Sometimes a Twitter hoax reflects reality. Photographer: David Paul Morris/Bloomberg
Sometimes a Twitter hoax reflects reality. Photographer: David Paul Morris/Bloomberg

You have to love a hacker who can annoy China, America and Japan and prompt an existential debate about the state of the global economy -- all with just 140 characters.

Whoever got into CNN's Twitter and Facebook accounts today sure did make the most of the opportunity. Before they were hastily deleted, postings said that China had decided to dump all its U.S. Treasuries and declare the South China Sea a no-go zone. It would be easy to dismiss this as a random prank and revel in the twisted humor of it all. Timing is everything with comedy, and this stunt came a day after Beijing and Tokyo traded barbs about whether Sino-Japanese relations are starting to resemble those of the U.K. and Germany prior to World War I.

But it's also worth considering how satire sometimes cuts right to the heart of an issue: in this case, the collective denial by the political and financial intelligentsia about the wisdom of letting a developing nation run by communists act as lead banker to the world's most advanced economy.

If we could reverse engineer the mechanics of the global financial system, no sane person would recommend that relatively poor China prop up Americans who irresponsibly live beyond their means. The $1.3 trillion of U.S. debt held by Beijing is a problem on three levels. First, it would appear to give an opaque rival government undue leverage over Capitol Hill. Second, it's a terrible waste of money that Chinese officials could be using to narrow the gap between rich and poor and reduce pollution. Third, it's more of a trap than Chinese officials understand.

The first absurdity makes me think back to June 1997, when Japan's Former Prime Ryutaro Hashimoto rocked global markets. Hashimoto told a Columbia University audience that “several times in the past, we have been tempted to sell large lots of U.S. Treasuries.” The dollar plunged and yields surged within seconds, prompting energetic denials from Tokyo that any such considerations were afoot. One of the true beauties of Japan's economy is that more than 90 percent of IOUs are held domestically, removing the risk of capital flight. The U.S. has the opposite problem.

The second problem concerns the wildly unproductive use of China's state wealth. If entire nations were for sale, China's $3.8 trillion of currency reserves could buy India, South Korea and Indonesia. Or, if cheaper petroleum is on Beijing's mind, it could bid for Saudi Arabia 5 1/2 times over. True, the financial stockpile built up after Asia's 1997 crisis may come in handy this year as a defense against turmoil. But Asia needs to bring more of these funds home to pay for infrastructure, education, research and development on cleaner energy, and other vital investments in the future. The question, of course, is how?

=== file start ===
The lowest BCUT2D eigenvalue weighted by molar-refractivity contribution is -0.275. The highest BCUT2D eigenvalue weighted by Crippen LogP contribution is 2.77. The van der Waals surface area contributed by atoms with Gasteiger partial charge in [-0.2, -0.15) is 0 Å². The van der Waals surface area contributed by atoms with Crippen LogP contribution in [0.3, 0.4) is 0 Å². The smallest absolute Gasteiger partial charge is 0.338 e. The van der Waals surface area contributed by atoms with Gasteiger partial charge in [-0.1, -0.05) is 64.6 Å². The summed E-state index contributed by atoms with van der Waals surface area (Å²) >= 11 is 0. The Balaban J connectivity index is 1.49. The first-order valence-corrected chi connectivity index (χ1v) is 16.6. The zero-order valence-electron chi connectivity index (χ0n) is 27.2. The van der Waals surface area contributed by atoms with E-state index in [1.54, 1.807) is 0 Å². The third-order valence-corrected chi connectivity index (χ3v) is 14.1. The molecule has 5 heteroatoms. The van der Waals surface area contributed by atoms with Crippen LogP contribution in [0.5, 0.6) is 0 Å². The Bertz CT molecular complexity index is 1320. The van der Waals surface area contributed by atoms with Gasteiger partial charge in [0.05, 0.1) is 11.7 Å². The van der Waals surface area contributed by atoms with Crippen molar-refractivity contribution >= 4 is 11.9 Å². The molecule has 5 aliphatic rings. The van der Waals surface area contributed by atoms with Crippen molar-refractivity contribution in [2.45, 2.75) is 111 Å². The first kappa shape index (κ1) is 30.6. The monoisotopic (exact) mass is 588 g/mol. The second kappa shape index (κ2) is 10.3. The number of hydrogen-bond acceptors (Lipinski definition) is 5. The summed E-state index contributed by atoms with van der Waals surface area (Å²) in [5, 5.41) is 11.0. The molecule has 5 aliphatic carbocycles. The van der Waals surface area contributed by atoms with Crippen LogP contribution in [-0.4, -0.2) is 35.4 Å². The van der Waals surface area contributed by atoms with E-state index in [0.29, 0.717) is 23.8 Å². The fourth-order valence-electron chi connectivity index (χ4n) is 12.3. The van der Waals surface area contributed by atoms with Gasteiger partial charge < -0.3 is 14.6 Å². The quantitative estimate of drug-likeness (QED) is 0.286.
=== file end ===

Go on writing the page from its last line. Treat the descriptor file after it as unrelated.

And that's the third problem. We shouldn’t mince words about Asia's currency-reserve obsession -- it's history's biggest pyramid scheme. As China and other Asian nations buy more and more U.S. Treasuries, it becomes harder to unload them without incurring huge capital losses. And so they keep adding to the pile. Many analysts -- and Communist Party bigwigs -- mistakenly see this embarrassment of riches as a financial strength. It's really a weakness.

Were China to try to exit this pyramid scheme -- something the CNN jokesters were suggesting was brewing -- U.S. interest rates would skyrocket, credit-rating companies would pounce, and China's most important market for its goods would evaporate. And that's not even considering the huge paper loss to national wealth that officials at the People's Bank of China and the Finance Ministry would have to explain. And so, like it or not, China is stuck with its mountain of dollars.

Perhaps all those trillions will come in handy if China's shadow banking system crashes. George Soros is looking more and more prescient right now: Three weeks ago the billionaire investor highlighted “eerie resemblances” between the 2008 global financial crisis and China's debt markets. Now all eyes are on a $496 million Chinese trust investment that's gone bad and sits on the brink of default.

Not that America's own debt-related vulnerabilities are anything to sniff at. The CNN pranksters could have chosen lots of other topics for faux tweets -- North Korean missiles in the air, Chinese and Japanese war planes exchanging fire, the U.S. bombing any number of places, troubles at the Sochi Olympics. That the first impulse was to target China's U.S. bond holders, though, is a reminder of where the real vulnerabilities lie.

(William Pesek is a Bloomberg View columnist. Follow him on Twitter.)